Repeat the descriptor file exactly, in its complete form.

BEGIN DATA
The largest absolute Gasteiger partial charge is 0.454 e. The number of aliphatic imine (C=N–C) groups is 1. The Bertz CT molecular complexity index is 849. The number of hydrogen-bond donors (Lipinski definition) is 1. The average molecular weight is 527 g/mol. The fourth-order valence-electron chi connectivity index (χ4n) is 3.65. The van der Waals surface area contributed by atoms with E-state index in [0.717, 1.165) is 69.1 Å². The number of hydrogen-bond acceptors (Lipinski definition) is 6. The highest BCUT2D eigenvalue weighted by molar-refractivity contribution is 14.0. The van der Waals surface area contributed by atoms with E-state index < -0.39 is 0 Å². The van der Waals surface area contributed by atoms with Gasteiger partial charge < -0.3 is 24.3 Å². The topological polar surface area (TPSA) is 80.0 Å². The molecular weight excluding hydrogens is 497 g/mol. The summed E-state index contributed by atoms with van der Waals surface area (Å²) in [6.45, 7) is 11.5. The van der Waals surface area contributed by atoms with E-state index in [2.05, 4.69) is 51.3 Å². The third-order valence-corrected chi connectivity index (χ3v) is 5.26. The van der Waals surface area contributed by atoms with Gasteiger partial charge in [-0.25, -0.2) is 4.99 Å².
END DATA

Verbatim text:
The largest absolute Gasteiger partial charge is 0.454 e. The number of aliphatic imine (C=N–C) groups is 1. The Bertz CT molecular complexity index is 849. The number of hydrogen-bond donors (Lipinski definition) is 1. The average molecular weight is 527 g/mol. The fourth-order valence-electron chi connectivity index (χ4n) is 3.65. The van der Waals surface area contributed by atoms with E-state index in [0.717, 1.165) is 69.1 Å². The number of hydrogen-bond acceptors (Lipinski definition) is 6. The highest BCUT2D eigenvalue weighted by molar-refractivity contribution is 14.0. The van der Waals surface area contributed by atoms with E-state index < -0.39 is 0 Å². The van der Waals surface area contributed by atoms with Gasteiger partial charge < -0.3 is 24.3 Å². The topological polar surface area (TPSA) is 80.0 Å². The molecular weight excluding hydrogens is 497 g/mol. The summed E-state index contributed by atoms with van der Waals surface area (Å²) in [6.45, 7) is 11.5. The van der Waals surface area contributed by atoms with E-state index in [2.05, 4.69) is 51.3 Å². The third-order valence-corrected chi connectivity index (χ3v) is 5.26. The van der Waals surface area contributed by atoms with Gasteiger partial charge in [-0.25, -0.2) is 4.99 Å².